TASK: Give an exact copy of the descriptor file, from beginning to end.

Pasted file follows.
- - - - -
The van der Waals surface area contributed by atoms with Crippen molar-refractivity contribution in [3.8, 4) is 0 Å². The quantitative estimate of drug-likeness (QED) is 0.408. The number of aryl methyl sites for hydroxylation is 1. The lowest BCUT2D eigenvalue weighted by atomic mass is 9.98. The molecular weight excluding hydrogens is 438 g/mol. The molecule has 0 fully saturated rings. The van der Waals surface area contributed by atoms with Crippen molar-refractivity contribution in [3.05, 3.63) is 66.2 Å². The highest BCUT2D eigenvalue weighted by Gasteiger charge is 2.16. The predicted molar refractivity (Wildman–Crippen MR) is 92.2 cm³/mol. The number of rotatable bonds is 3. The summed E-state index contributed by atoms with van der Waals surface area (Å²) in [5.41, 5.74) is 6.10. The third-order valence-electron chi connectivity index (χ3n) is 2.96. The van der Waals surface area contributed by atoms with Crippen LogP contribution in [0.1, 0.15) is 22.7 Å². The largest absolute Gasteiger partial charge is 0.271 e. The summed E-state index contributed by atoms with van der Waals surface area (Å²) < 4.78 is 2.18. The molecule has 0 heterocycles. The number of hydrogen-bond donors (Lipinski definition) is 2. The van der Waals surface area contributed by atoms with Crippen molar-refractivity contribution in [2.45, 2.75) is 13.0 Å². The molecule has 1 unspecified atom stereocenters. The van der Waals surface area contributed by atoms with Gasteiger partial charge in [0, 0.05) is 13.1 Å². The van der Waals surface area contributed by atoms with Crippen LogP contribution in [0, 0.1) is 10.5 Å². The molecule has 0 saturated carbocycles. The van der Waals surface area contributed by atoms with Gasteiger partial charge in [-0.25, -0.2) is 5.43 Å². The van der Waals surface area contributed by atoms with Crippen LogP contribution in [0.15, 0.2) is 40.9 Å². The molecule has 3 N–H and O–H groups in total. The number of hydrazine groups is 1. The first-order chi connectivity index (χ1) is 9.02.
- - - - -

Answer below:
The van der Waals surface area contributed by atoms with Crippen molar-refractivity contribution in [3.8, 4) is 0 Å². The quantitative estimate of drug-likeness (QED) is 0.408. The number of aryl methyl sites for hydroxylation is 1. The lowest BCUT2D eigenvalue weighted by atomic mass is 9.98. The molecular weight excluding hydrogens is 438 g/mol. The molecule has 0 fully saturated rings. The van der Waals surface area contributed by atoms with Crippen molar-refractivity contribution in [3.05, 3.63) is 66.2 Å². The highest BCUT2D eigenvalue weighted by Gasteiger charge is 2.16. The predicted molar refractivity (Wildman–Crippen MR) is 92.2 cm³/mol. The number of rotatable bonds is 3. The summed E-state index contributed by atoms with van der Waals surface area (Å²) in [5.41, 5.74) is 6.10. The third-order valence-electron chi connectivity index (χ3n) is 2.96. The van der Waals surface area contributed by atoms with Crippen LogP contribution in [0.1, 0.15) is 22.7 Å². The largest absolute Gasteiger partial charge is 0.271 e. The summed E-state index contributed by atoms with van der Waals surface area (Å²) < 4.78 is 2.18. The molecule has 0 heterocycles. The number of hydrogen-bond donors (Lipinski definition) is 2. The van der Waals surface area contributed by atoms with Crippen molar-refractivity contribution in [2.45, 2.75) is 13.0 Å². The molecule has 1 unspecified atom stereocenters. The van der Waals surface area contributed by atoms with Gasteiger partial charge in [0, 0.05) is 13.1 Å². The van der Waals surface area contributed by atoms with Crippen LogP contribution in [0, 0.1) is 10.5 Å². The molecule has 0 saturated carbocycles. The van der Waals surface area contributed by atoms with Gasteiger partial charge in [-0.25, -0.2) is 5.43 Å². The van der Waals surface area contributed by atoms with Crippen LogP contribution in [0.15, 0.2) is 40.9 Å². The molecule has 3 N–H and O–H groups in total. The number of hydrazine groups is 1. The first-order chi connectivity index (χ1) is 9.02.